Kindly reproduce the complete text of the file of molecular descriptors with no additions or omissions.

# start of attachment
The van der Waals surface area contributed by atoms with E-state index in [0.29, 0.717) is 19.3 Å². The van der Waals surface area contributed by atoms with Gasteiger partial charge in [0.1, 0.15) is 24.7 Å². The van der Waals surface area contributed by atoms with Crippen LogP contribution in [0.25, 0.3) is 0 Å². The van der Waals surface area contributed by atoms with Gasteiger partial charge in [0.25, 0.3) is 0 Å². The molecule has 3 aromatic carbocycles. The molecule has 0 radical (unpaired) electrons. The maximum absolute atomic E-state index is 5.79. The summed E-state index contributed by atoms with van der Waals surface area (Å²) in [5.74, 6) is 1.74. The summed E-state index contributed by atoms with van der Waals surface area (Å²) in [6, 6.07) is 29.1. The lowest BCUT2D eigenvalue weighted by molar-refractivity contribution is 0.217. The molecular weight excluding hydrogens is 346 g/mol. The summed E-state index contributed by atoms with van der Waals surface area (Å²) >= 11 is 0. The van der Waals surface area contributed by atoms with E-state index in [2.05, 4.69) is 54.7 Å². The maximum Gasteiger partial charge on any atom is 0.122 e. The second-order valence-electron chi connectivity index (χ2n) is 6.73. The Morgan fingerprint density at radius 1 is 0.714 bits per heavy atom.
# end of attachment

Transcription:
The van der Waals surface area contributed by atoms with E-state index in [0.29, 0.717) is 19.3 Å². The van der Waals surface area contributed by atoms with Gasteiger partial charge in [0.1, 0.15) is 24.7 Å². The van der Waals surface area contributed by atoms with Crippen LogP contribution in [0.25, 0.3) is 0 Å². The van der Waals surface area contributed by atoms with Gasteiger partial charge in [0.25, 0.3) is 0 Å². The molecule has 3 aromatic carbocycles. The molecule has 0 radical (unpaired) electrons. The maximum absolute atomic E-state index is 5.79. The summed E-state index contributed by atoms with van der Waals surface area (Å²) in [5.74, 6) is 1.74. The summed E-state index contributed by atoms with van der Waals surface area (Å²) in [6, 6.07) is 29.1. The lowest BCUT2D eigenvalue weighted by molar-refractivity contribution is 0.217. The molecular weight excluding hydrogens is 346 g/mol. The summed E-state index contributed by atoms with van der Waals surface area (Å²) >= 11 is 0. The van der Waals surface area contributed by atoms with E-state index in [2.05, 4.69) is 54.7 Å². The maximum Gasteiger partial charge on any atom is 0.122 e. The second-order valence-electron chi connectivity index (χ2n) is 6.73. The Morgan fingerprint density at radius 1 is 0.714 bits per heavy atom.